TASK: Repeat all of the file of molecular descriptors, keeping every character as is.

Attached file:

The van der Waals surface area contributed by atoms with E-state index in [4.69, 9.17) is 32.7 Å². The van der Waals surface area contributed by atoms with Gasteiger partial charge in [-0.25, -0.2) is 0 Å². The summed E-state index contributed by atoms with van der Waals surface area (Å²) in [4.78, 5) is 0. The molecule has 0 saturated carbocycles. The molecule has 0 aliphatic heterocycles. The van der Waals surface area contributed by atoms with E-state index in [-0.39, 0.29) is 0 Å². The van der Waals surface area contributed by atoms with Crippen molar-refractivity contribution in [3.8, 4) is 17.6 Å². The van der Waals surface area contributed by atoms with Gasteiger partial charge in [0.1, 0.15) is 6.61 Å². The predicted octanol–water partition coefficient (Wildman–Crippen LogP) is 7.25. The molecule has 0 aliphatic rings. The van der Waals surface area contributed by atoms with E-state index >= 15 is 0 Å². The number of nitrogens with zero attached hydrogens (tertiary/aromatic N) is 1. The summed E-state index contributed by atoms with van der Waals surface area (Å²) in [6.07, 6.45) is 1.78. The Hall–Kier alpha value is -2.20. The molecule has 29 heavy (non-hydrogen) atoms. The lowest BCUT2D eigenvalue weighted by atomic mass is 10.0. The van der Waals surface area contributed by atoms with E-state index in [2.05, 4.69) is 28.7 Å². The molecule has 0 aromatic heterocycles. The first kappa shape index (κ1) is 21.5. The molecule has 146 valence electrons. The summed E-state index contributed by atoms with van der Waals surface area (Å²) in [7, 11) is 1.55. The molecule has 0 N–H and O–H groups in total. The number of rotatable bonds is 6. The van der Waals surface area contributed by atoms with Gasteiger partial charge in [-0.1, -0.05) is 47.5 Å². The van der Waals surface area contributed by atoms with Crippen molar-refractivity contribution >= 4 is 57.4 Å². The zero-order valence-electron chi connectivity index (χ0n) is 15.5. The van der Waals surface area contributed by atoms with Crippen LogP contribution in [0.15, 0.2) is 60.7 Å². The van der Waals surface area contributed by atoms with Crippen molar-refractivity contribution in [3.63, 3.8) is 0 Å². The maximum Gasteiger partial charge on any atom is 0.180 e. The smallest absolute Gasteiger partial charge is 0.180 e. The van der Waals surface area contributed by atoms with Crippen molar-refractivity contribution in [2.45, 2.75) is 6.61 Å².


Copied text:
The van der Waals surface area contributed by atoms with E-state index in [4.69, 9.17) is 32.7 Å². The van der Waals surface area contributed by atoms with Gasteiger partial charge in [-0.25, -0.2) is 0 Å². The summed E-state index contributed by atoms with van der Waals surface area (Å²) in [4.78, 5) is 0. The molecule has 0 saturated carbocycles. The molecule has 0 aliphatic heterocycles. The van der Waals surface area contributed by atoms with E-state index in [-0.39, 0.29) is 0 Å². The van der Waals surface area contributed by atoms with Crippen molar-refractivity contribution in [3.8, 4) is 17.6 Å². The van der Waals surface area contributed by atoms with Gasteiger partial charge in [0.1, 0.15) is 6.61 Å². The predicted octanol–water partition coefficient (Wildman–Crippen LogP) is 7.25. The molecule has 0 aliphatic rings. The van der Waals surface area contributed by atoms with E-state index >= 15 is 0 Å². The number of nitrogens with zero attached hydrogens (tertiary/aromatic N) is 1. The summed E-state index contributed by atoms with van der Waals surface area (Å²) in [6.07, 6.45) is 1.78. The Hall–Kier alpha value is -2.20. The molecule has 29 heavy (non-hydrogen) atoms. The lowest BCUT2D eigenvalue weighted by atomic mass is 10.0. The van der Waals surface area contributed by atoms with E-state index in [2.05, 4.69) is 28.7 Å². The molecule has 0 aromatic heterocycles. The first kappa shape index (κ1) is 21.5. The molecule has 146 valence electrons. The summed E-state index contributed by atoms with van der Waals surface area (Å²) in [7, 11) is 1.55. The molecule has 0 N–H and O–H groups in total. The number of rotatable bonds is 6. The van der Waals surface area contributed by atoms with Gasteiger partial charge in [-0.1, -0.05) is 47.5 Å². The van der Waals surface area contributed by atoms with Crippen molar-refractivity contribution >= 4 is 57.4 Å². The zero-order valence-electron chi connectivity index (χ0n) is 15.5. The van der Waals surface area contributed by atoms with Crippen LogP contribution in [0.15, 0.2) is 60.7 Å². The van der Waals surface area contributed by atoms with Crippen molar-refractivity contribution in [3.63, 3.8) is 0 Å². The maximum Gasteiger partial charge on any atom is 0.180 e. The smallest absolute Gasteiger partial charge is 0.180 e. The van der Waals surface area contributed by atoms with Crippen molar-refractivity contribution in [2.45, 2.75) is 6.61 Å².